18 2014 2014 Book reviews
Volume 17
17 2013 Improving Complementary Currency Interchange By A Regional Hub-Solution Huber, L. and Martignoni, J. 1-7
17 2013 Bitcoin: The Political ‘Virtual’ Of An Intangible Material Currency Jansen, M. 8-18
17 2013 Taking Moneyless Exchange to Scale: Measuring and Maintaining the Health of a Credit Clearing System Greco, T. 19-25
17 2013 Is A Global Virtual Currency With 
Universal Acceptance Feasible? Jegatheesan, S., Ahmed, S., Chamney, A. and El-Kadri, N. 26-44
17 2013 Complementary currency and its impact on the economy Groppa, Octavio 45-57
17 2013 2013 Book reviews
Volume 16
16 2012 A New Approach to a Typology of Complementary Currencies Martignoni, J. 1-17
16 2012 Key Indicators of Time Bank Participation: Using Transaction Data for Evaluation Collom, E. 18-29
16 2012 Japan’s Fureai Kippu Time-banking in 
Elderly Care: Origins, Development, 
Challenges and Impact Hayashi, M. 30-44
16 2012 Are Alternative Currencies A Substitute Or A Complement To Fiat Money? Evidence From Cross-Country Data Pfajfar, D., Sgro, G. and Wagner, W. 45-56
16 2012 2012 Book reviews
16D 2012 Editorial 2012 (Volume 16 Special Issue): Thirty Years of Community and Complementary Currencies  J. Blanc 1-4
16D 2012 Democratizing Money: Historical Role of the U.S. Federal Government in Currency Creation Wainwright, S. 5-13
16D 2012 Selling Scrip to America: Ideology, Self-help and the experiments of the Great Depression Elvins, S. 14-21
16D 2012 Tax Anticipation Scrip as a Form of Local Currency in the USA during the 1930s Gatch, L. 22-35
16D 2012 Community Currencies as Integrative Communication Media for Evolutionist Institutional Design Nishibe, M. 36-48
16D 2012 A comparison in transaction efficiency between dispersive and concentrated money creation Kichiji, N. and Nishibe, M. 49-57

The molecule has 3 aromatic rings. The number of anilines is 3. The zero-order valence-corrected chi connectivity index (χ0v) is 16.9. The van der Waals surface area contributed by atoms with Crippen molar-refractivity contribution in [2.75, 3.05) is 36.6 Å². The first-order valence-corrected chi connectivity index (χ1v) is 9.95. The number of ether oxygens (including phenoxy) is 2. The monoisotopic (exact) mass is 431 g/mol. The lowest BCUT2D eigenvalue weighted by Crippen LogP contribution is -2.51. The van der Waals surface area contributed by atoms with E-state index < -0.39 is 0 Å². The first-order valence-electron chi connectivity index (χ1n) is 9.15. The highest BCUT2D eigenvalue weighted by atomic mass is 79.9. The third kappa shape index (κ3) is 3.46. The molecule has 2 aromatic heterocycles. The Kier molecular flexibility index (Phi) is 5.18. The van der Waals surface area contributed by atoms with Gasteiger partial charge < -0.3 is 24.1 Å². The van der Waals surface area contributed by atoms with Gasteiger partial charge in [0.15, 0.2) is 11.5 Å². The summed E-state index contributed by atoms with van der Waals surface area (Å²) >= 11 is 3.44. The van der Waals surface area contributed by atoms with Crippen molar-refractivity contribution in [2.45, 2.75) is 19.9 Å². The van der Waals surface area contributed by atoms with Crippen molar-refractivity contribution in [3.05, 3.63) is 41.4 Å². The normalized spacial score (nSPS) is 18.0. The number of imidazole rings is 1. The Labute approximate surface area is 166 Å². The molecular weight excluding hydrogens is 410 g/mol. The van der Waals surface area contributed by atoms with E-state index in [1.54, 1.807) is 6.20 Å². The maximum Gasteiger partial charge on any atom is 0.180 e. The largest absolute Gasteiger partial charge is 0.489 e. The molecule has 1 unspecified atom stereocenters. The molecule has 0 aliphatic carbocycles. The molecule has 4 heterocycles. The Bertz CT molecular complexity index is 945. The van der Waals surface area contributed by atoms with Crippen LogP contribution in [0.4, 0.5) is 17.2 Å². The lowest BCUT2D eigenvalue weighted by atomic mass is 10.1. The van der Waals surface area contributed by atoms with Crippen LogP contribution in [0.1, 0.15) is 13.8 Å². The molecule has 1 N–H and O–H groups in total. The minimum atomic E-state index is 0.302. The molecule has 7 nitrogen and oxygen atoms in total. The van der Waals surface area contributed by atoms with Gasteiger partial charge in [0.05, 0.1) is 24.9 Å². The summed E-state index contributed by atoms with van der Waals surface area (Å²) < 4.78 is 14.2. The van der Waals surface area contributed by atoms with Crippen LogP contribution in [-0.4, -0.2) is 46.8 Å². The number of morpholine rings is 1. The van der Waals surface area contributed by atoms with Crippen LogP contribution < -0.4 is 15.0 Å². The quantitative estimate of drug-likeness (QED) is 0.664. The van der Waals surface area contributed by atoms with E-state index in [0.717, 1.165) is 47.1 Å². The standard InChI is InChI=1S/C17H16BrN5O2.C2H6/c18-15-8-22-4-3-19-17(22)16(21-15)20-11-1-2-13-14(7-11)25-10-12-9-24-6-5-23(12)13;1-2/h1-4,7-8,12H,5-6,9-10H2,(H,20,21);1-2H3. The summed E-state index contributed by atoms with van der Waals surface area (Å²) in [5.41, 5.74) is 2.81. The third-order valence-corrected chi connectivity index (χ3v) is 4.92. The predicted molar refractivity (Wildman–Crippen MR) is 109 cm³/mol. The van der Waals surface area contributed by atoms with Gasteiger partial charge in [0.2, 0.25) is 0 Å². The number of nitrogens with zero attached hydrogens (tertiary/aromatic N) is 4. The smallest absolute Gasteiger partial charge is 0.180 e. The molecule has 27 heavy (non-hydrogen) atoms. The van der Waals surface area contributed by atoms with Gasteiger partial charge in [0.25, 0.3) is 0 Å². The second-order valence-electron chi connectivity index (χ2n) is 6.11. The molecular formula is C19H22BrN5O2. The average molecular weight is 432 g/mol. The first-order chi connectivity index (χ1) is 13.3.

16D 2012 Does Demurrage matter for Complementary Currencies? Godschalk, H. 58-69
16D 2012 Economic Activity Without Official Currency in Greece: The * Hypothesis Sotiropoulou, I. 70-79
16D 2012 Sustainability of the Argentine Complementary Currency Systems Gómez, G. 80-90
16D 2012 Moral Money: A Case Study at the Chiemgauer Regional money Thiel, C. 91-96
16D 2012 Solidarity economy between a focus on the local and a global view Volkmann, K. 97-105
16D 2012 Stroud Pound: A Local Currency to Map, Measure and Strengthen the Local Economy Scott Cato, M. and Suárez, M. 106-115
16D 2012 Local Exchange Trading Systems in Central European post-Communist Countries Jelínek, P., Szalay, Zs. and Konečný, A. 116-123
16D 2012 An Empirical Study of the Social Effects of Community Currencies Nakazato, H. and Hiramoto, T. 124-135
16D 2012 CC Coupon Circulation and Shopkeepers’ Behaviour: A Case Study of the City of Musashino, Tokyo, Japan Kurita, K., Miyazaki, Y. and Nishibe, M. 136-145
16D 2012 A two-marketplace and two-currency system: A view on business-to-business barter exchange Young, M. 146-155
16D 2012 Emerging trend of complementary currencies systems as policy instruments for environmental purposes: changes ahead? Joachain, H. and Klopfert, F. 156-168
16D 2012 Trophic currencies: ecosystem modeling and resilient economies Brakken, M., Austin, P., Rearick, S. and Bindewald, L. 169-175
Volume 15
15A 2011 Eco-Pesa: An Evaluation of a Complementary Currency Programme in Kenya’s Informal Settlements Ruddick, W.O. 1-12
15A 2011 Time is of the Essence: The Challenges and Achievements of a Swedish Time Banking Initiative Molnar, S. 13-22
15A 2011 A Theoretical Framework for Shared Monetary Governance Jones, S.D. 23-30
15A 2011 Community Currency Research: An analysis of the literature Schroeder, R.F.H., Miyazaki, Y., Fare, M. 31-41
15A 2011 Status: The Burlington Currency Project: A History Kirschner, A. 42-55
15A 2011 Money and Participatory Governance: A review of the literature Jones, S.D. 56-68
15A 2011 Downtown Dollars: Community currency or discount coupon? Kaplan, N. 69-77
15A 2011 Communal Currencies In Venezuela Dittmer, K. 78-83
15A 2011 Calgary Dollars: Economic and Social Capital Benefits Wheatley, G., Younie, C., Alaijlan, H. and McFarlane, E. 84-89
15A 2011 2011 Book Reviews
15D Editorial 2011 (Volume 15 Special Issue): The State of the Art Longhurst, N. and Seyfang, G. 1
15D 2011 Preface 2011 (Volume 15 Special Issue): Yet Another Moment of Truth Boyle, D. 1-3
15D 2011 Classifying ‘CCs’: Community, Complementary and Local Currencies Blanc, J. 4-10